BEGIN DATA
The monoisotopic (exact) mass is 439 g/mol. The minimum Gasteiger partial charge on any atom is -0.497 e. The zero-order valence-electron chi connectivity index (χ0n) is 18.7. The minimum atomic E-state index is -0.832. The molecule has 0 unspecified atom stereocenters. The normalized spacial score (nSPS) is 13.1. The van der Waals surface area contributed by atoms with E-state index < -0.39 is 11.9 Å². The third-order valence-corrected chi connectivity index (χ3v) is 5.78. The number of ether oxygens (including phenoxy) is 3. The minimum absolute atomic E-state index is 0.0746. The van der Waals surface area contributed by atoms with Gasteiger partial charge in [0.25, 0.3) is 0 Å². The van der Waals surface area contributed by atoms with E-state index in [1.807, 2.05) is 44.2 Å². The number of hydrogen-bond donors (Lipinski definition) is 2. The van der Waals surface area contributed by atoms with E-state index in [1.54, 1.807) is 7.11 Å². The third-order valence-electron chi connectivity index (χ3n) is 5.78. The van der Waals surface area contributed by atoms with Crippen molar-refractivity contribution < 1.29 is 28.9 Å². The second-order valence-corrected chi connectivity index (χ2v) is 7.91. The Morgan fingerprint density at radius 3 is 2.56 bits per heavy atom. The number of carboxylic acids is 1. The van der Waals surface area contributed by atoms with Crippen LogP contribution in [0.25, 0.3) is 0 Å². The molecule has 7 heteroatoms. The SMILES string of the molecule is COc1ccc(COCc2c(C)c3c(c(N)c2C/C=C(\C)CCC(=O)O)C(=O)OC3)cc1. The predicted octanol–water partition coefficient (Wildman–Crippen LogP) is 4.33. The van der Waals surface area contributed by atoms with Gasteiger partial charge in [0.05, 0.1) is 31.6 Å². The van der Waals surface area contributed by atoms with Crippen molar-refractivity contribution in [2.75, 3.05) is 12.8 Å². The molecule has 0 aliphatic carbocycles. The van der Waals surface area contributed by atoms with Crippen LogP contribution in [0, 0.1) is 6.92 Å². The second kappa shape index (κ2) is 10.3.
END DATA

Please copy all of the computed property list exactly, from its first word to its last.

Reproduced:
The monoisotopic (exact) mass is 439 g/mol. The minimum Gasteiger partial charge on any atom is -0.497 e. The zero-order valence-electron chi connectivity index (χ0n) is 18.7. The minimum atomic E-state index is -0.832. The molecule has 0 unspecified atom stereocenters. The normalized spacial score (nSPS) is 13.1. The van der Waals surface area contributed by atoms with E-state index < -0.39 is 11.9 Å². The third-order valence-corrected chi connectivity index (χ3v) is 5.78. The number of ether oxygens (including phenoxy) is 3. The minimum absolute atomic E-state index is 0.0746. The van der Waals surface area contributed by atoms with Gasteiger partial charge in [0.25, 0.3) is 0 Å². The van der Waals surface area contributed by atoms with E-state index in [1.807, 2.05) is 44.2 Å². The number of hydrogen-bond donors (Lipinski definition) is 2. The van der Waals surface area contributed by atoms with E-state index in [1.54, 1.807) is 7.11 Å². The third-order valence-electron chi connectivity index (χ3n) is 5.78. The van der Waals surface area contributed by atoms with Crippen molar-refractivity contribution < 1.29 is 28.9 Å². The second-order valence-corrected chi connectivity index (χ2v) is 7.91. The Morgan fingerprint density at radius 3 is 2.56 bits per heavy atom. The number of carboxylic acids is 1. The van der Waals surface area contributed by atoms with Crippen LogP contribution in [0.25, 0.3) is 0 Å². The molecule has 7 heteroatoms. The SMILES string of the molecule is COc1ccc(COCc2c(C)c3c(c(N)c2C/C=C(\C)CCC(=O)O)C(=O)OC3)cc1. The predicted octanol–water partition coefficient (Wildman–Crippen LogP) is 4.33. The van der Waals surface area contributed by atoms with Gasteiger partial charge in [0.05, 0.1) is 31.6 Å². The van der Waals surface area contributed by atoms with Crippen molar-refractivity contribution in [2.75, 3.05) is 12.8 Å². The molecule has 0 aliphatic carbocycles. The van der Waals surface area contributed by atoms with Crippen LogP contribution in [0, 0.1) is 6.92 Å². The second kappa shape index (κ2) is 10.3.